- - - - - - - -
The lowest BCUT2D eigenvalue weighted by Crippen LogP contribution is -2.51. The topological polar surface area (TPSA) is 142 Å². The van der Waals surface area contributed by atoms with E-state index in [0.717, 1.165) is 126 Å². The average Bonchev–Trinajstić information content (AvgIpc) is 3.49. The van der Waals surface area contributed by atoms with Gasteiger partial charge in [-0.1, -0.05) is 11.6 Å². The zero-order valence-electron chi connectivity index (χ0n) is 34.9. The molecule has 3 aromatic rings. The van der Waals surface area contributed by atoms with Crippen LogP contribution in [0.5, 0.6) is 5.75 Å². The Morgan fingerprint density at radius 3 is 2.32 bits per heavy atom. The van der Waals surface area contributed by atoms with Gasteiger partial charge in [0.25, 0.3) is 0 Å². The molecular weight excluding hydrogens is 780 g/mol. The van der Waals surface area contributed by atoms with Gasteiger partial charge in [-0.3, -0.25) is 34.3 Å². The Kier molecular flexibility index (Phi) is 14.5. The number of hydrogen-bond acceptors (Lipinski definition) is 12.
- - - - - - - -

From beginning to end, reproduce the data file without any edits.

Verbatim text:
The lowest BCUT2D eigenvalue weighted by Crippen LogP contribution is -2.51. The topological polar surface area (TPSA) is 142 Å². The van der Waals surface area contributed by atoms with E-state index in [0.717, 1.165) is 126 Å². The average Bonchev–Trinajstić information content (AvgIpc) is 3.49. The van der Waals surface area contributed by atoms with Gasteiger partial charge in [-0.1, -0.05) is 11.6 Å². The zero-order valence-electron chi connectivity index (χ0n) is 34.9. The molecule has 3 aromatic rings. The van der Waals surface area contributed by atoms with Crippen LogP contribution in [0.5, 0.6) is 5.75 Å². The Morgan fingerprint density at radius 3 is 2.32 bits per heavy atom. The van der Waals surface area contributed by atoms with Gasteiger partial charge in [0.25, 0.3) is 0 Å². The molecular weight excluding hydrogens is 780 g/mol. The van der Waals surface area contributed by atoms with Gasteiger partial charge in [-0.3, -0.25) is 34.3 Å². The Kier molecular flexibility index (Phi) is 14.5. The number of hydrogen-bond acceptors (Lipinski definition) is 12.